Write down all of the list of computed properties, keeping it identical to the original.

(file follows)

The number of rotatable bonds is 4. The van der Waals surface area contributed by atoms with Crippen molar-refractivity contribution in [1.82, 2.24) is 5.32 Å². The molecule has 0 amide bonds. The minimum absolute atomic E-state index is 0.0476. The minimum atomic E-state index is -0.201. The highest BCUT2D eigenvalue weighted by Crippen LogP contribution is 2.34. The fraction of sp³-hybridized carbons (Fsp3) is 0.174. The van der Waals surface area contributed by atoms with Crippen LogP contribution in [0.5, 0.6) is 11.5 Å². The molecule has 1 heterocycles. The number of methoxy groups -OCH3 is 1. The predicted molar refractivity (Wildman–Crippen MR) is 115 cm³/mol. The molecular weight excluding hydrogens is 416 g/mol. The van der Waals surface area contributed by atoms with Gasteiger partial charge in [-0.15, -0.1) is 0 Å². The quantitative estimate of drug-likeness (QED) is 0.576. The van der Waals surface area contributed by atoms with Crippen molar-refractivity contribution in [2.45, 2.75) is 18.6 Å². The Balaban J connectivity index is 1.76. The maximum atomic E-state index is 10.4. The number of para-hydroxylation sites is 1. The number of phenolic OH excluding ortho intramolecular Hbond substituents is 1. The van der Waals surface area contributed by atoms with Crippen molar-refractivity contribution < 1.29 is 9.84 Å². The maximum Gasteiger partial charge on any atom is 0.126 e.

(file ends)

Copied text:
The number of rotatable bonds is 4. The van der Waals surface area contributed by atoms with Crippen molar-refractivity contribution in [1.82, 2.24) is 5.32 Å². The molecule has 0 amide bonds. The minimum absolute atomic E-state index is 0.0476. The minimum atomic E-state index is -0.201. The highest BCUT2D eigenvalue weighted by Crippen LogP contribution is 2.34. The fraction of sp³-hybridized carbons (Fsp3) is 0.174. The van der Waals surface area contributed by atoms with Crippen LogP contribution in [0.5, 0.6) is 11.5 Å². The molecule has 1 heterocycles. The number of methoxy groups -OCH3 is 1. The predicted molar refractivity (Wildman–Crippen MR) is 115 cm³/mol. The molecular weight excluding hydrogens is 416 g/mol. The van der Waals surface area contributed by atoms with Gasteiger partial charge in [-0.15, -0.1) is 0 Å². The quantitative estimate of drug-likeness (QED) is 0.576. The van der Waals surface area contributed by atoms with Crippen molar-refractivity contribution in [2.45, 2.75) is 18.6 Å². The Balaban J connectivity index is 1.76. The maximum atomic E-state index is 10.4. The number of para-hydroxylation sites is 1. The number of phenolic OH excluding ortho intramolecular Hbond substituents is 1. The van der Waals surface area contributed by atoms with Crippen molar-refractivity contribution < 1.29 is 9.84 Å². The maximum Gasteiger partial charge on any atom is 0.126 e.